On the other hand, the push to make books more and more fancy is creating problems for not just book makers but book readers. In order to see some of the fancier children’s book, you have to have the latest in ebook reading equipment. That costs money. In order to make some of the fancier children’s books and, lately, to get published with Apple you have to catch up and learn fancier coding. Even if your book is nothing but a few chapters and all you want is maybe a few dancing demons at the bottom of the final paragraph.

The biggest things I’ve noticed about this debate is that it’s not being fought between readers. It’s being fought between makers. The eBook builders.

I think there’s a solution to this debate. All we have to do is: look at what the readers have to say about it. They’re the ones that are paying the builders money when they buy the eBook. They’re the ones that are set to try and enjoy their eBook experience. They’re the ones who ultimately decides who reads that fancy or plain book.

Here is what I’ve noticed when looking at reader input regarding various books at various different times starting from a few years ago to now:

  • Readers really hate ugly books. Ugly doesn’t always mean badly-formatted either. Ugly means just plain headers, barely a paragraph separation, single-spaced paragraphs, and basically as plain as plain can get.
  • In fact, readers will warn other readers away from buying that ugly book.
  • Some readers do like the fancy new books with the pretty backgrounds, but many readers can’t read them for a variety of reasons including they can’t afford the fancy new ereading equipment or that fancy book is priced too high.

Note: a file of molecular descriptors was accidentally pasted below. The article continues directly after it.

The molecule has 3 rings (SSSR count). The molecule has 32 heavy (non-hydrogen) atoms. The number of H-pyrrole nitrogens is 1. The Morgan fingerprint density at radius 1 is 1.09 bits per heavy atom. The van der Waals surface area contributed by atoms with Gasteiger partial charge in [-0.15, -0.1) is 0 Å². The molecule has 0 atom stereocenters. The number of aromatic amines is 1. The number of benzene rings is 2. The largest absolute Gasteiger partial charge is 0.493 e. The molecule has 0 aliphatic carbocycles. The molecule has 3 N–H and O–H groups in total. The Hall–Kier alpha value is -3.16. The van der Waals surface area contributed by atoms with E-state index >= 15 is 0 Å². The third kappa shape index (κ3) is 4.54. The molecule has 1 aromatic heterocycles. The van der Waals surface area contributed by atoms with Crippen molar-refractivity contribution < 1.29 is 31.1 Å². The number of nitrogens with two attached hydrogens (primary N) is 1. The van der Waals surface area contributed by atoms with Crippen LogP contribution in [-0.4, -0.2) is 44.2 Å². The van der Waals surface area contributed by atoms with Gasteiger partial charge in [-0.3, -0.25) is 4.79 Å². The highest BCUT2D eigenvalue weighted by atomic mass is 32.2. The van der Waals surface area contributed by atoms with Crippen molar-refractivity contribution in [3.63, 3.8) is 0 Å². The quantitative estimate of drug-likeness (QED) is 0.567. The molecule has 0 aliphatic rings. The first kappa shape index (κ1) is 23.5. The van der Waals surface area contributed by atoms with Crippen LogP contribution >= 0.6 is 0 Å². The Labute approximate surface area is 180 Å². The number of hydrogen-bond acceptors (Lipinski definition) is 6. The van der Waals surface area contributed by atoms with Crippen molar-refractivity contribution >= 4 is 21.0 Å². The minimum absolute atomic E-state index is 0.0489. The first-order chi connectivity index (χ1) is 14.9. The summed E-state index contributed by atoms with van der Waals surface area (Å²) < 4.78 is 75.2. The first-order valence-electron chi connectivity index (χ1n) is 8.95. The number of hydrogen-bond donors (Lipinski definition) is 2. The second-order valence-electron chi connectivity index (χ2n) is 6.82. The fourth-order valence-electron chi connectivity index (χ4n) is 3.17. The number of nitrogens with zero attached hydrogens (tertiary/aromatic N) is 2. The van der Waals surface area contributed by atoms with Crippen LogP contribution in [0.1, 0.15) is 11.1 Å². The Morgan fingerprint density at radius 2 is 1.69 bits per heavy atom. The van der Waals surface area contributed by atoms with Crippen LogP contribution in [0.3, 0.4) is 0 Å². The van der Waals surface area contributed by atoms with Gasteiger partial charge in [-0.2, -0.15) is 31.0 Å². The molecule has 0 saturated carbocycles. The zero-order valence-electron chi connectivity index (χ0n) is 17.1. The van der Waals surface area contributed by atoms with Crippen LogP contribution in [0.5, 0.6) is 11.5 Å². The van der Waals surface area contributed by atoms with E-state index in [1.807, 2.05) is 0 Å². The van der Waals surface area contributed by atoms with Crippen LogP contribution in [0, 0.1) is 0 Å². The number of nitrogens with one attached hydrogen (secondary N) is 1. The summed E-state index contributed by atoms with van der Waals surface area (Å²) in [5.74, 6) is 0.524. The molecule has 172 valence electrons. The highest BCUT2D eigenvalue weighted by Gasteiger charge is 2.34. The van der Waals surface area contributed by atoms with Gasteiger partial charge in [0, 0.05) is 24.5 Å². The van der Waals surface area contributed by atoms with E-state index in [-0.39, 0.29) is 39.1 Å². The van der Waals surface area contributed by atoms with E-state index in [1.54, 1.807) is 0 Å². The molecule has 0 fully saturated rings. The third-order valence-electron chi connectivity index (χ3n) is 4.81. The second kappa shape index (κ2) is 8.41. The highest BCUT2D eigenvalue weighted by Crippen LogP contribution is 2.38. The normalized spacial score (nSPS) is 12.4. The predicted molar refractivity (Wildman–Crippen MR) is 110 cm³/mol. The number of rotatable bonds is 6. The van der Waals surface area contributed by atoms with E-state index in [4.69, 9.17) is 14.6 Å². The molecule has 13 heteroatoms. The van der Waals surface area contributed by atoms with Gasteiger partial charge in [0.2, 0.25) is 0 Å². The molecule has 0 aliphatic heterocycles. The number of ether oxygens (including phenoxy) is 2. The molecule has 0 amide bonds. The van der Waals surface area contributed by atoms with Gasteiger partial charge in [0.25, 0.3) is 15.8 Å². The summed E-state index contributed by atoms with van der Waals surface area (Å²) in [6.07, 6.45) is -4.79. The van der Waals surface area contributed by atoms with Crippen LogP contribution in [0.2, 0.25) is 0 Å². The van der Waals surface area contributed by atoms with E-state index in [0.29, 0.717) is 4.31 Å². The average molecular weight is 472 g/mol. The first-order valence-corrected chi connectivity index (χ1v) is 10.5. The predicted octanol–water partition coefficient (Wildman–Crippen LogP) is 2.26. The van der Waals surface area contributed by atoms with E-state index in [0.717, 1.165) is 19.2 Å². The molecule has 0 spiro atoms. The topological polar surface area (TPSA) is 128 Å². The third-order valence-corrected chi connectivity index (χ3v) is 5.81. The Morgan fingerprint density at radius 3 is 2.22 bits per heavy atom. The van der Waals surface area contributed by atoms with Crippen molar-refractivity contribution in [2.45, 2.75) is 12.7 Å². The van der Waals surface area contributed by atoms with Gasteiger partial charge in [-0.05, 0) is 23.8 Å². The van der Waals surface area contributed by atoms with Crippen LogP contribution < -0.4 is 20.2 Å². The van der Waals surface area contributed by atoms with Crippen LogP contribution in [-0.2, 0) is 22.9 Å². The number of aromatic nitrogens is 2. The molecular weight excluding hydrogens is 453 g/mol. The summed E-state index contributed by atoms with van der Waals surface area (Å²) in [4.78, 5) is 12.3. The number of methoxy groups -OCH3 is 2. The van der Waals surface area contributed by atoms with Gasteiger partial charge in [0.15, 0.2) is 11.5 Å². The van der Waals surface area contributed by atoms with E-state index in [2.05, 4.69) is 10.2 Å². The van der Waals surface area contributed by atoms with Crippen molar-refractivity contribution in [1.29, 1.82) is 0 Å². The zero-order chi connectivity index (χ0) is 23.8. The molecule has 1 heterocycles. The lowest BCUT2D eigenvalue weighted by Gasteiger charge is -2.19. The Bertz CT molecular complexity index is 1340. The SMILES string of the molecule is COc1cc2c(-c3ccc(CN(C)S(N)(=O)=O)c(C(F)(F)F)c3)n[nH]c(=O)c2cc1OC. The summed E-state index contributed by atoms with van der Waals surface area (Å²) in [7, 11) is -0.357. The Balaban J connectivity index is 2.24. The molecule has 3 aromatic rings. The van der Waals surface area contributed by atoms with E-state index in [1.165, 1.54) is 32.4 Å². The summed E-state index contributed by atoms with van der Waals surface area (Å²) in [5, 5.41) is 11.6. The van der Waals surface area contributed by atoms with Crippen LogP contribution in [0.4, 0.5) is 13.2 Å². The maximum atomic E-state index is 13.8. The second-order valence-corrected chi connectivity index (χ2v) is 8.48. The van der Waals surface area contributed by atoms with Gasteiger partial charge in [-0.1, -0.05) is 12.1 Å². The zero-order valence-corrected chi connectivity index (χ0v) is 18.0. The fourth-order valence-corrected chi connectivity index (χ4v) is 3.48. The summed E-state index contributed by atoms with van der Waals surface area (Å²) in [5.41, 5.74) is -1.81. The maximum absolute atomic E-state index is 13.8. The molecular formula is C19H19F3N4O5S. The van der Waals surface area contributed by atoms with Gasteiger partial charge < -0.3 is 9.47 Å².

• Some readers find the super-fanciness too distracting.
  • Readers gravitate to books that look pleasing to the eye but are an easy to read experience, such as the way some magazines are formatted in the print world or how illustrated books were formatted back in the 60’s and 70’s: with an illustration floating here and there and the words spaced evenly with paragraphs nice and tidy.
  • Readers who purchase a book that’s formatted pleasingly tend to overlook that formatting because their minds and hearts go straight where you want it to go: the material. They take perfect looks for granted.

This is where my book-formatting philosophy comes from: the marketing value of a well-formatted eBook. You’re not worried about impressing your reader too much in most cases. You also don’t want to chase them away. You want your book to please them enough that they’ll tell their friends and recommend that book, and possibly even you. And so far from what I’ve seen: the middle road has it.

By necessity, Smashwords has it wrong. Companies that are trying to get too fancy also might have it wrong. The middle road is the best, most marketable road. Ebook formatting isn’t just about neatness and functionality. It’s about giving your reader, who is picking up your volume for a multitude of reasons including entertainment, an enjoyable experience. Like with Goldilocks and the Three Bears, one eBook is too fancy and one eBook is too plain. But if you figure out when too much is too much and too little is too little, your eBook can be just right.

DISCLAIMER: “Too fancy” does, of course, exclude certain picture books, children’s books, and even some magazines.